3. Calculate the multiplier as follows:

Please see Extended Text Description below.

(Extended Text Description: Equation: MF = (100+OAF) / 100)

Where: MF = Multiplication Factor

OAF = Overall Adjustment Factor (from Step 2)

4. If the Multiplication Factor is greater than 1.25, set it to 1.25. If the Multiplication Factor is less than 0.75, set it to 0.75.

5. Multiply the recommended speed limit from the minimum speed study by the multiplication factor and round to the nearest 10 km/h to produce the recommended speed limit.

Note: Table 20 will yield two adjustment factors—one for commercial, and one for non-commercial driveways.

Also, if a detailed study is to be undertaken, then all of the information and tables must be included in the analysis. It is not good practice to include selected items and ignore others.

 

Table 20. Adjustment Factors for Access Density

No. of Driveways per kilometer

Speed Limit from Minimum Study (km/h)

Non-Commercial

Commercial

30

40

50

60

70

80

90

100

110

0 - 3

0

+ 15

+ 15

+ 15

+ 10

+ 10

+5

+5

0

0

4 - 6

0

+ 10

+ 10

+ 10

+5

+5

0

0

0

-5

7 - 12

1

+ 10

+ 10

+5

+5

0

0

0

-5

-5

13 - 21

2 - 3

+5

+5

0

0

0

-5

-5

-10

-10

22 - 30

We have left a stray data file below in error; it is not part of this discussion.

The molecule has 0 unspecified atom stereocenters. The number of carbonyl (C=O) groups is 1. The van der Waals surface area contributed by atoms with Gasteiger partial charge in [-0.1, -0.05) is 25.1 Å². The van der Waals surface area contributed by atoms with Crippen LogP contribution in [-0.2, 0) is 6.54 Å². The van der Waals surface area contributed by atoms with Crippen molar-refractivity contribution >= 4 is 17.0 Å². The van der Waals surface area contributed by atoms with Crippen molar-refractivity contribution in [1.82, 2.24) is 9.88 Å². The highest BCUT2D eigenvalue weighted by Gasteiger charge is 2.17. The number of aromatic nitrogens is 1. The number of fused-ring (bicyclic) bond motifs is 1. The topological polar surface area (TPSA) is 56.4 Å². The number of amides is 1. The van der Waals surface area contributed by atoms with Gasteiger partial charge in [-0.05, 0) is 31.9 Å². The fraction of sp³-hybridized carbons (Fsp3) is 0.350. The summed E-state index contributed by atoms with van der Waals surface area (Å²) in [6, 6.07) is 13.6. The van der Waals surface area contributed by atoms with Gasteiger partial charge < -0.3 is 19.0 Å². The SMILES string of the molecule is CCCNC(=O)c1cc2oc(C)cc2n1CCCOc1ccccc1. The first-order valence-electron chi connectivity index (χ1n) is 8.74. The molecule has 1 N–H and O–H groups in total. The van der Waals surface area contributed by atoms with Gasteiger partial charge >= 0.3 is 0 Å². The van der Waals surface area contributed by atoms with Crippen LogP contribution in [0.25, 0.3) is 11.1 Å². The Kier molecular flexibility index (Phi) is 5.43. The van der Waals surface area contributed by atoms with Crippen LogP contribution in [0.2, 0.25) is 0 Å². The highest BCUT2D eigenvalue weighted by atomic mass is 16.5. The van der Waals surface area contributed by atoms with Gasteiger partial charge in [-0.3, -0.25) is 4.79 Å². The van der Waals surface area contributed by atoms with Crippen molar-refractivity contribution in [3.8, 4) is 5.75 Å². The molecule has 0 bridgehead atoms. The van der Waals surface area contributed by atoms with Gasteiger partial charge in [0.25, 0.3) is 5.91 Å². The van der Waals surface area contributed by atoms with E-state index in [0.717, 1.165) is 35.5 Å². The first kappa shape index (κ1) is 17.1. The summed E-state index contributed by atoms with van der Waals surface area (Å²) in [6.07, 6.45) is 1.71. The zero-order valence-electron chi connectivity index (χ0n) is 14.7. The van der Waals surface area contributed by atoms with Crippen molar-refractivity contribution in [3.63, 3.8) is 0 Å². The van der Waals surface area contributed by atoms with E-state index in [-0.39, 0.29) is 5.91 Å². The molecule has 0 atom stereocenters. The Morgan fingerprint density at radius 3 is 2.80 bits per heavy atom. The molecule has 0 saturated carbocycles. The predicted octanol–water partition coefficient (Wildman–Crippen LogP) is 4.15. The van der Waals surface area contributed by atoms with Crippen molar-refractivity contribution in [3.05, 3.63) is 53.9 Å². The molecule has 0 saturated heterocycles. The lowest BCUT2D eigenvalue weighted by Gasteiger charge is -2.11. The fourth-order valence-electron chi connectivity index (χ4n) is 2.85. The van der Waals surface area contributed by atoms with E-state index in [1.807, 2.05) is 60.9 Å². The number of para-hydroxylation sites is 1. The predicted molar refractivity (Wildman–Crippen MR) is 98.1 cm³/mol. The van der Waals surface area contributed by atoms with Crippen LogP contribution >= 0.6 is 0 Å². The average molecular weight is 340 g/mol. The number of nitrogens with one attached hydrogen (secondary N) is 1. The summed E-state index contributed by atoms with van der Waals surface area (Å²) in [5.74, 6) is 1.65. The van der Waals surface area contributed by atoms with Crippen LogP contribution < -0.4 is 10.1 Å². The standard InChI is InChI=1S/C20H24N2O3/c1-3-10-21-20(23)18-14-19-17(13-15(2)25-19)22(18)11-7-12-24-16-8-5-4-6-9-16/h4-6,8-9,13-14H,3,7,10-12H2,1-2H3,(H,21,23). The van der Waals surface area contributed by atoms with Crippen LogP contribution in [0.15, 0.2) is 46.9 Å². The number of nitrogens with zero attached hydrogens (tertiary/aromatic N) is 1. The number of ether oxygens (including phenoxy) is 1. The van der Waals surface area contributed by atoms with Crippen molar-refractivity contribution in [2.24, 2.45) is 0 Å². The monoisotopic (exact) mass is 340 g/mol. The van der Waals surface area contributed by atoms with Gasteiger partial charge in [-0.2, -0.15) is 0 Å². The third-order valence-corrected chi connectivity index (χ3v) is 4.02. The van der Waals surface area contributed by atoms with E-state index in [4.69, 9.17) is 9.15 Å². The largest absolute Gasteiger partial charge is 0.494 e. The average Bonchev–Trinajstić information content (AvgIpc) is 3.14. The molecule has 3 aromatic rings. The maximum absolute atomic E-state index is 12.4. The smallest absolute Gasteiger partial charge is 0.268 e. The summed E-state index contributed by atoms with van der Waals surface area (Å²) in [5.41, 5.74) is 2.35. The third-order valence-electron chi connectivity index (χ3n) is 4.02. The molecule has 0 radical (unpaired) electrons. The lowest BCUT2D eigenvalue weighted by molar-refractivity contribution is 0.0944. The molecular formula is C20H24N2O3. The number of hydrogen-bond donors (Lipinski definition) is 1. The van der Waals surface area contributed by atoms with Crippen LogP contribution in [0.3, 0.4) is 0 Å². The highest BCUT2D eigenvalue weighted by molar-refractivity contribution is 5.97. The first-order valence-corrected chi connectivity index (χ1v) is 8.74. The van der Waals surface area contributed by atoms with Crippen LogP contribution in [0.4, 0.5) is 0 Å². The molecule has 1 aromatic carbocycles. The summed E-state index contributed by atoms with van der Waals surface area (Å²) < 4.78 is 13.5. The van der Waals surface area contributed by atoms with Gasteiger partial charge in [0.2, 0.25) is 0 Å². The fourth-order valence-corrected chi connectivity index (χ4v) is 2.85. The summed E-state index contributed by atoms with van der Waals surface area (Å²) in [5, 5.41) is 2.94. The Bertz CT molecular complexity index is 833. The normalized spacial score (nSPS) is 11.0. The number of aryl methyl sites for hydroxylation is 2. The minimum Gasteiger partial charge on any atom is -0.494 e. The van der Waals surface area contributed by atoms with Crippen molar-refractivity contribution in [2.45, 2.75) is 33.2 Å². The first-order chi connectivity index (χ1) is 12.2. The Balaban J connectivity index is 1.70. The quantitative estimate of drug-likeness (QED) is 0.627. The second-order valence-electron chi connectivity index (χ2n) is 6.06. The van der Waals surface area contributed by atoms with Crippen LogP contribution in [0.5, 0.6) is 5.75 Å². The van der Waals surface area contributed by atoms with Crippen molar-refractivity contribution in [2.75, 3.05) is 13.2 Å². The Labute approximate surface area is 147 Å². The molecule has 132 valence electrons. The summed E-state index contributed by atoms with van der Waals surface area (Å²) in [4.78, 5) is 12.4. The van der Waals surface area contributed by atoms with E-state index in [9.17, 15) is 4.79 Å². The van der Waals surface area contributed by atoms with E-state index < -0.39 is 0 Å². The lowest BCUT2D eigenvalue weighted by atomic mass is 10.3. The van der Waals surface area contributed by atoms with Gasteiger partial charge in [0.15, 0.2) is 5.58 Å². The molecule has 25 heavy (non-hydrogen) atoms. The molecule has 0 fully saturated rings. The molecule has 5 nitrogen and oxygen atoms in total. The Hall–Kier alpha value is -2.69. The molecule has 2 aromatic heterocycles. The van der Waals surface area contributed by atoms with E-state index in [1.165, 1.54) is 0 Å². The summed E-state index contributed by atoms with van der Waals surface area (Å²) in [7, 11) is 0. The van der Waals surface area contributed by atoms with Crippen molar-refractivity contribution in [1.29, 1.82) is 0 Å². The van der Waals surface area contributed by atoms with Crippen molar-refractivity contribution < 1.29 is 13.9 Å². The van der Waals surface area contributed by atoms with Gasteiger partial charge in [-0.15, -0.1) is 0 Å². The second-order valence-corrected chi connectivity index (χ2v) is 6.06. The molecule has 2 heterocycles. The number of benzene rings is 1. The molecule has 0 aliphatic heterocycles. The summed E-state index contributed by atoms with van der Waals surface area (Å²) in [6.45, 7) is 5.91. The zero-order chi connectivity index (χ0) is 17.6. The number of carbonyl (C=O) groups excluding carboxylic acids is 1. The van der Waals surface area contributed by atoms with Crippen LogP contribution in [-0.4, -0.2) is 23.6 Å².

4 - 5

+5

0

0

0

-5

-10

-10

-15

-15

> 30

> 5

0

0

-5

-10

-10

-15

-15

-20

-20

 

Table 21. Adjustment Factors for Lane Width

Lane width (m)

Speed Limit from Minimum Study (km/h)

30

40

50

60

70

80

90

100

110

< 2.8

0

0

0

-5

-5

-10

-10

-10

-15

2.8 - 3.2

+5

+5

0

0

0

-5

-5

-5

-10

3.3 - 3.5

+ 10

+ 10

+5

+5

0

0

0

0

-5

> 3.5

+ 15

+ 15

+ 10

+ 10

+5

+5

+5

0

0

 

Table 22. Adjustment Factors for Functional Classification

Functional Classification (Urban Areas Only)

Speed Limit from Minimum Study (km/h)

30

40

50

60

70

80

90

100

110

Local

0

0

0

-5

-10

-10

-15

-15

-20

Collector

+5

0

0

0

-5

-5

-10

-10

-15

Arterial

+ 10

+5

+5

0

0

0

-5

-5

-10

Expressway

+ 15

+ 10

+ 10

+5

0

0

0

0

-5

Freeway

+25

+20

+ 15

+ 10

+5

+5

0

0

0

 

Table 23. Adjustment Factors for Median Type

Functional Classification

Median

None

Flush or Painted